Although checkpoint blocking immunotherapy has significantly improved outcomes for patients with advanced and metastatic disease, researchers believe the modality also may be effective in the neoadjuvant setting.
Suzanne L.Topalian, MD
The neoadjuvant use of checkpoint blockade immunotherapy is showing promise in early clinical findings, opening up a potential new frontier for the game-changing modality to make an impact in earlier treatment settings in multiple solid tumor types.
Patients who received PD-1 or PD-L1 inhibitors before surgery or chemotherapy demonstrated positive outcomes in phase II studies in Merkel cell carcinoma (MCC), non—small-cell lung cancer (NSCLC), muscle-invasive bladder cancer (MIBC), and triple-negative breast cancer (TNBC), according to results reported at the 2018 American Society of Clinical Oncology (ASCO) Annual Meeting.
The rationale for earlier use of these agents stems from analyses of T-cell activity after the administration of the immune checkpoint blocking agents. Whereas conventional neoadjuvant chemotherapy is intended to shrink the tumor before surgery, immunotherapy serves as a primer for systemic antitumor responses, activating tumor-specific T cells that seek out distant micrometastases.1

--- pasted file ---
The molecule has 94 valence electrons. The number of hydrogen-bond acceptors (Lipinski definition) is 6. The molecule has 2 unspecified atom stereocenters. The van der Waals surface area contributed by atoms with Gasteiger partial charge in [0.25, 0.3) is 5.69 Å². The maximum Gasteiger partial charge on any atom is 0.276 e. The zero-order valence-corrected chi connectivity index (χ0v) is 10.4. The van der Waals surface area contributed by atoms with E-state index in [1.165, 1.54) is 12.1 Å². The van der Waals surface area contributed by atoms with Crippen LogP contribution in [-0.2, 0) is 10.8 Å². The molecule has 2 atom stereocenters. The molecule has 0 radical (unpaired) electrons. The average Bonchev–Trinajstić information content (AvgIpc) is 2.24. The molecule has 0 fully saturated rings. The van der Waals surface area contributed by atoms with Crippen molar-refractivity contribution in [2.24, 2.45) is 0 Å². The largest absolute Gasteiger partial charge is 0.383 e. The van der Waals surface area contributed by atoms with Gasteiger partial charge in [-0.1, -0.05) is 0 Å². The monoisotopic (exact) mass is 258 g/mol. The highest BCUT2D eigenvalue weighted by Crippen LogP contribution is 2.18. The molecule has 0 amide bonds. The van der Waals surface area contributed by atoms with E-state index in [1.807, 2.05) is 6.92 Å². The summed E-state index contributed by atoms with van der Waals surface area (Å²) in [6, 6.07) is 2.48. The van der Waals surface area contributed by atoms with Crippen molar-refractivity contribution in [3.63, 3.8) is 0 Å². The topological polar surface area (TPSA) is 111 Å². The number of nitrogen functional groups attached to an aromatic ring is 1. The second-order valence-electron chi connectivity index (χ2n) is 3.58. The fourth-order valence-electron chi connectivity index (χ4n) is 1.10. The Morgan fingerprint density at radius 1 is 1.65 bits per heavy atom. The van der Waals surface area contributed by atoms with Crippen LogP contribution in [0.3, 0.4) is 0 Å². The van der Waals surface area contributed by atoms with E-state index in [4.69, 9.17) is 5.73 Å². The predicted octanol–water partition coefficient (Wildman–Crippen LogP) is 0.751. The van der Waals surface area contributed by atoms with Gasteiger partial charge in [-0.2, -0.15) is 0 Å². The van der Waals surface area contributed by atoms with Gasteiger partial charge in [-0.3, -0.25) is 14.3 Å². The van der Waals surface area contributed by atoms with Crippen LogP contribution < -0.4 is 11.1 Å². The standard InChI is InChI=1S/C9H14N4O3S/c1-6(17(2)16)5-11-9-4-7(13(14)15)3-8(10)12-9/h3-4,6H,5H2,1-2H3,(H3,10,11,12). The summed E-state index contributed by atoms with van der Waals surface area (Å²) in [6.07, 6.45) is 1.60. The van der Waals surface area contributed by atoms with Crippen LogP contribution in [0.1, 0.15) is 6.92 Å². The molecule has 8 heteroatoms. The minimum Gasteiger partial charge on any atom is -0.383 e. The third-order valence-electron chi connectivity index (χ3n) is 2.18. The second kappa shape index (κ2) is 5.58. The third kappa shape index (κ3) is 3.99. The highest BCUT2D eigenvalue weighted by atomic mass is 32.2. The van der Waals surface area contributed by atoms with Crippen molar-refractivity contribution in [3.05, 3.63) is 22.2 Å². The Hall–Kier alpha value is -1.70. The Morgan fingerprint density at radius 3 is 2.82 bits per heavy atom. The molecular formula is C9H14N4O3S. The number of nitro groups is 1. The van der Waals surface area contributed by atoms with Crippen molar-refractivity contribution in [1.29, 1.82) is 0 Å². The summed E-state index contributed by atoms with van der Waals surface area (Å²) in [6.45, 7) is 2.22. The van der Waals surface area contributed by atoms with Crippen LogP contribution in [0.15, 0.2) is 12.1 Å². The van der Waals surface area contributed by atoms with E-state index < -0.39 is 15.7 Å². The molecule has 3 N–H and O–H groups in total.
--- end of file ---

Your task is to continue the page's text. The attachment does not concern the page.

Suzanne L. Topalian, MD, a pioneer in the development of anti—PD-1/PD-L1 immunotherapy, discussed the potential for the checkpoint blocking drugs in the neoadjuvant setting recently during the Noreen O’Neill Melanoma Research Symposium at the Wistar Institute in Philadelphia, Pennsylvania.
Melanoma and other skin cancers are serving as a proving ground for immunotherapy concepts, noted Topalian, who is associate director, Johns Hopkins Bloomberg—Kimmel Institute for Cancer Immunotherapy in Baltimore, Maryland. In MCC, a rare and aggressive skin cancer, investigators showed that neoadjuvant nivolumab (Opdivo) administered as 2 doses over approximately 4 weeks before surgery generated a pathologic complete response (pCR) or a major pathological response (MPR), defined as ≤10% residual viable tumor cells in the surgical specimen, in 65% of 17 patients whose samples were centrally reviewed.2
The strategy is being explored in other types of skin cancers, including melanoma. “The future development of anti—PD-1 in skin cancers is going to focus on earlier disease settings such as neoadjuvant therapy, adjuvant therapy, and on difficult-to-treat patient populations such as immunosuppressed patients,” Topalian said.
Topalian believes that neoadjuvant studies in melanoma will help pave the way for advancements in other tumor types, the pattern that has emerged over the past decade with checkpoint blocking agents. Melanoma “has always been the first tumor that people have looked at to develop immunotherapies for cancer. We realized a long time ago that melanoma was particularly responsive to immune therapies,” she said in an interview with OncologyLive®.